Caldey Island Monastery
Three miles across the calm waters of Caldey Sound lies the beautiful monastery island of Caldey and its little sister, St. Margarets. Monks of one sort or another have lived and worked on Caldey for about 1500 years. Today it is owned by the Reformed Cistercian Order, who devote their lives to the service of god within the walls of the whitewashed monastery which dominates the village green.
Perhaps it is this long monastic heritage which gives Caldey its pervasive air of peace and tranquillity Coupled with its breathtaking natural beauty, and freedom from the excessive commercialism which afflicts so many popular tourist destinations, a day out on Caldey will reward the more thoughtful holidaymaker with memories of a deeper and more lasting kind.
Today the community of around 20 monks lead their lives according to the Rule of St. Benedict and attend 7 services each day in the simple dignity of the monastery church - the first at 3.15 am.!! In addition they farm the land and produce milk, butter, fresh and clotted cream, cheesecake, yoghurt, dairy ice cream and confectionery. Perhaps the most interesting range of their business venture is the manufacture of the famous range of Caldey perfumes and toiletries, inspired by the profusion of wild island flowers, gorse and herbs. A visit to the Perfumery Shop is a must.
Explore Caldey Island
The remainder of the island is easily explored on foot, but in the interests of safety visitors are requested to keep strictly to the main footpaths. Hard against the monastery enclosure lies St. Davids, the parish church of the island. Here the simple graves of the monks are marked with weatherbeaton wooden crosses. A short stroll past the old coastguard cottages returns you to the Post Office and its small museum.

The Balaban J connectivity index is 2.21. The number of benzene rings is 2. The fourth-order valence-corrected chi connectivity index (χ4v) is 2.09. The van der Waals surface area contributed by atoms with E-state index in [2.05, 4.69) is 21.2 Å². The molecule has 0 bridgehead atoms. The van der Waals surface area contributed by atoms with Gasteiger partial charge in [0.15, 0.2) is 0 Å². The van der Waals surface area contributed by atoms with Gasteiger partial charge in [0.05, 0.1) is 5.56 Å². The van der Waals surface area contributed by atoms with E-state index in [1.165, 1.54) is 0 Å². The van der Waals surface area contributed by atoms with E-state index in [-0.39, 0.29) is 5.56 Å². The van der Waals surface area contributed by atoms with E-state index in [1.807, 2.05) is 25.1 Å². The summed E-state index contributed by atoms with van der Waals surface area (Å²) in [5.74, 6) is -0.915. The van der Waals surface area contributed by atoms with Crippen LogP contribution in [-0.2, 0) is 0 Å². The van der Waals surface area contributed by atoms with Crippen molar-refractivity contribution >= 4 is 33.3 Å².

Here you can have your postcards franked with the unique Caldey imprint. The signpost in the village directs you to past fuschia hedges and dry stone walls to St. Illtud's Church and the old Priory. Their ancient walls encapsulate the entire Christian history of the island, extending over many turbulent centuries. The same gently rising track leads finally to the lighthouse above the breakers on Chapel Point. Sweeping views now reveal much of the landscape of the island, with Tenby, and the surrounding National Park Coastline in the distance. Patient observation and a little luck may also expose seals on the ocean swells below.
If the sun is warm you may well feel like rounding your day off with a few hour's serious relaxation on the beach. So why not call to the convenient island tea garden for a delicious home made snack, before making your way to the fine sand of Priory Bay? Here the beach is quite safe for swimming and you can make the most of the afternoon sun.